There is no art to find the mind’s construction on the face, we are told. In politics, like other activities which cut into the life-chances of individuals and groups, there is the likelihood of serious conflicts and disagreements arising. Such conflicts and disagreements get worse and sometimes bloody, where money plays most vital role in power-bargaining. An ideal democracy is fired by ideological conviction, whereby individuals make choices and decisions based on personal conviction. But in a political culture where private gains and “stomach infrastructure”, rather than value-based ideologies, drive the polity, violence, fraud and corrupt practices would thrive.
We cannot deny the fact that there is a growing awareness among Nigerians that politics is more of an economic enterprise of a high stake, than an ideology-driven effort to build up a just society. It becomes obvious that genuine development can hardly take place where the divisions, lapses and differences among the people would serve as tools of power exploit. Politics should be about the development of a nation, rather than the hustling for power, which translates into opportunity for primitive accumulation of wealth.The principle of readiness in development process would mean that those who hustle to acquire power should have acquired the readiness to use power for diligent and effective development purposes. Such development agenda would be a comprehensive system of up building that must go beyond construction of roads and bridges.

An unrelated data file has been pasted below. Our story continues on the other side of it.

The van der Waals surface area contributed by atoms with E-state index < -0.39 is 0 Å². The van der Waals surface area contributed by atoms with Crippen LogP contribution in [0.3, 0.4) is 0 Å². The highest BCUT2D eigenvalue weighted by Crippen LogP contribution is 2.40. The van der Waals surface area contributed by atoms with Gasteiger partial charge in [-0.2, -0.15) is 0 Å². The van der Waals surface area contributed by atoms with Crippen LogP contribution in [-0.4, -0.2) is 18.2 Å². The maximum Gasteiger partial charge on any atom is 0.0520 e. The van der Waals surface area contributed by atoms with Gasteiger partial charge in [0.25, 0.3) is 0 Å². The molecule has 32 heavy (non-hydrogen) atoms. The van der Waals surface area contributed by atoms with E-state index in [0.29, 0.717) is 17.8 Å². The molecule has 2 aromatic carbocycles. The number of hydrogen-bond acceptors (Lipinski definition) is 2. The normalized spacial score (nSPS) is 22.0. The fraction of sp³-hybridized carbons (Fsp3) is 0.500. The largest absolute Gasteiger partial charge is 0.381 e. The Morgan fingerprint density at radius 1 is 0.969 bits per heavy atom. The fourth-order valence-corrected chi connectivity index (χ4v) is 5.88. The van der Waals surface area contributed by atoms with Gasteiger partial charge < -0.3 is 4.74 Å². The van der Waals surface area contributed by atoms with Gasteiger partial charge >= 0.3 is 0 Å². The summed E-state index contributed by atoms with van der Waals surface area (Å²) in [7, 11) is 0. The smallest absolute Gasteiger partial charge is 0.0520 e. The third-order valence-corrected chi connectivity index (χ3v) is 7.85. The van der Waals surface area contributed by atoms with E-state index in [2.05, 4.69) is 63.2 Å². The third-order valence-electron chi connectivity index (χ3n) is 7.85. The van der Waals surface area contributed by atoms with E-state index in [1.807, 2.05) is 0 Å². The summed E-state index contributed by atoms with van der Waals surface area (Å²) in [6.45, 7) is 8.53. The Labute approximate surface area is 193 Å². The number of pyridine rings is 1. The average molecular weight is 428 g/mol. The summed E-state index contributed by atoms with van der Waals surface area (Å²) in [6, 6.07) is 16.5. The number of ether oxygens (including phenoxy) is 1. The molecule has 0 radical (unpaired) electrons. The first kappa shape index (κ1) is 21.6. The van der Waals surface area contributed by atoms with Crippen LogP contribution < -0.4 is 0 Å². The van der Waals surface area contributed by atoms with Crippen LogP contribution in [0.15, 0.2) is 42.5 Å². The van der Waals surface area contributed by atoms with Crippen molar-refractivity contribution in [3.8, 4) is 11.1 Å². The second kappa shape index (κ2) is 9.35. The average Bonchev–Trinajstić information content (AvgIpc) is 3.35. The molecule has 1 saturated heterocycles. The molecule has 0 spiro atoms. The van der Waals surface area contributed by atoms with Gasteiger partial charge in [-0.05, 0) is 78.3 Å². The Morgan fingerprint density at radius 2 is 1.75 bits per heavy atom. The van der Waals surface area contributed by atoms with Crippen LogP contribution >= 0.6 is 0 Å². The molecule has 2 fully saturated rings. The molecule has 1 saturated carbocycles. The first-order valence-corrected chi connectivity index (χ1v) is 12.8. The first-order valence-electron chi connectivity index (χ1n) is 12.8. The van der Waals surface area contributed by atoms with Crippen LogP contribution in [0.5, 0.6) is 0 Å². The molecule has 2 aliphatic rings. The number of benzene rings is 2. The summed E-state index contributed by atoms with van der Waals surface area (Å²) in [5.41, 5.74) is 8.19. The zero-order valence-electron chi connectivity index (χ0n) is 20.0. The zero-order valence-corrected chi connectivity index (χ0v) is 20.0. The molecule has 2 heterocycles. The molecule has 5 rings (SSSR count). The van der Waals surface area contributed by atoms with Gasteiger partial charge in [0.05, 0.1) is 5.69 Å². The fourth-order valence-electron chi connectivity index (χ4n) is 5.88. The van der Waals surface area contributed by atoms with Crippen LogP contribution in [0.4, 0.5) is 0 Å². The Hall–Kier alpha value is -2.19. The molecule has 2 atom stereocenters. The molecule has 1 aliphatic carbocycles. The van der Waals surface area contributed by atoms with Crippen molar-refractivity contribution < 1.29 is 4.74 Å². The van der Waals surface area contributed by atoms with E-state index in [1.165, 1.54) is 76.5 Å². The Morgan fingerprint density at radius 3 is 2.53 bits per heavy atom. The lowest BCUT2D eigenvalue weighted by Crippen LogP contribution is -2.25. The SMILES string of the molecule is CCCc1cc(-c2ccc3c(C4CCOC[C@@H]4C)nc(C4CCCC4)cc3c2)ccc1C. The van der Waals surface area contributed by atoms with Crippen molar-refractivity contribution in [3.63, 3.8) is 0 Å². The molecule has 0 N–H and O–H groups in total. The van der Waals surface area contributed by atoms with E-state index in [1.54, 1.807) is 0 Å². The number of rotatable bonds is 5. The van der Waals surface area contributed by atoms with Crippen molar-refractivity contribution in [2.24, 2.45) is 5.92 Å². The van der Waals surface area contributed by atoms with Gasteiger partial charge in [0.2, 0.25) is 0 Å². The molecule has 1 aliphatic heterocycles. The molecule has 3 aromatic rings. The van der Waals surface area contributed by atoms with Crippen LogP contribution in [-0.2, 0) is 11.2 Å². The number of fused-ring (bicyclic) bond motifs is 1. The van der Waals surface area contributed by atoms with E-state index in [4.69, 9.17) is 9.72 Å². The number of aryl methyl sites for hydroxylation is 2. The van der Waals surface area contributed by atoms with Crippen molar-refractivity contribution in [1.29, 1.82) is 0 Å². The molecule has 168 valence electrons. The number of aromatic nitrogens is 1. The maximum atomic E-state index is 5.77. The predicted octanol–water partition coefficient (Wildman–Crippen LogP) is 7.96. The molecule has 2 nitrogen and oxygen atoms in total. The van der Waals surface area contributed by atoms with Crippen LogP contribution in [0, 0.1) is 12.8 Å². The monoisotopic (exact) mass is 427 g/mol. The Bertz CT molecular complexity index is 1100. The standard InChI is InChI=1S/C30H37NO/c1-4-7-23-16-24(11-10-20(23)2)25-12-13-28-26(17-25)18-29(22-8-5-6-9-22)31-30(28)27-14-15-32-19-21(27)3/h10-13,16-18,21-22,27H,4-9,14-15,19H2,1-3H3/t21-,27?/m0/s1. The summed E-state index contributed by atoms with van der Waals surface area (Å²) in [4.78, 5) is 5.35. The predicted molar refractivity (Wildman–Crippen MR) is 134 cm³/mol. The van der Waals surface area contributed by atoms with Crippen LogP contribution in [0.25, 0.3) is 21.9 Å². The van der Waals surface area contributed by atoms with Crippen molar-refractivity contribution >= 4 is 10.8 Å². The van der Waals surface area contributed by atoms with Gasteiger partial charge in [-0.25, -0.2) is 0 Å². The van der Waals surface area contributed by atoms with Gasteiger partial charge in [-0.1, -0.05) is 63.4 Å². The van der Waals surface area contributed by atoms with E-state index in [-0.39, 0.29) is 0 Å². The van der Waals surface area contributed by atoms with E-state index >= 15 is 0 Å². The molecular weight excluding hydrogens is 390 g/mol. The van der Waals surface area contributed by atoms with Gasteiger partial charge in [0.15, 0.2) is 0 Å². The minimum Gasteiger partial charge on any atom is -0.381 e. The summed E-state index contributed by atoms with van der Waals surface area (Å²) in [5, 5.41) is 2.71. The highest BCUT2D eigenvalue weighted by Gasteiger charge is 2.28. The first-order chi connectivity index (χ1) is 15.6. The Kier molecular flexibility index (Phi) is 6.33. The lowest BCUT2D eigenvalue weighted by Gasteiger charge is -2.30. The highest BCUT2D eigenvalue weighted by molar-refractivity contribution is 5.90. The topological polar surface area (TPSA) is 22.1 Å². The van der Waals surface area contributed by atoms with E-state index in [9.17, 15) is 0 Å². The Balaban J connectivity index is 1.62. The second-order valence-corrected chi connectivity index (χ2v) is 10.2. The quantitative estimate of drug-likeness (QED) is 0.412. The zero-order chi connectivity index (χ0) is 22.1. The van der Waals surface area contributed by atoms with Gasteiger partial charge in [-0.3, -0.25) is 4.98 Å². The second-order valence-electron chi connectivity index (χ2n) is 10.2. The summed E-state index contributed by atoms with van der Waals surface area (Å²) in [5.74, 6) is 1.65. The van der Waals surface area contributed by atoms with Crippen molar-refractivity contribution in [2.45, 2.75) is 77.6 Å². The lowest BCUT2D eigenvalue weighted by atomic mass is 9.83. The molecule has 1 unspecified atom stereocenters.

A large number of Nigerians know that construction projects usually involve the inflation of contract values as well as “commission” or kick-back connected with political contracts. But any development process which misses out what Paulo Freire called Conscientisation, is a failed project. The concept of conscientisation demands that all development programmes should be designed to bring about a deep-rooted change in peoples’ perceptions, mind-set, attitude and action-patterns towards some positive direction.
Late Julius Nyerere of Tanzania stressed that development should be citizen-based, with the encephalocodal law or thought-structuring having strong emphasis. It does not matter the nature of any development project. Especially for developing countries, grassroots development process should embrace and focus on the Head, the Heart and the Hands. The head includes the development of intellectual and intuitive faculties; the heart refers to conscientisation or the development of sound empathy and conscience, while development of the hands refers to productive labour.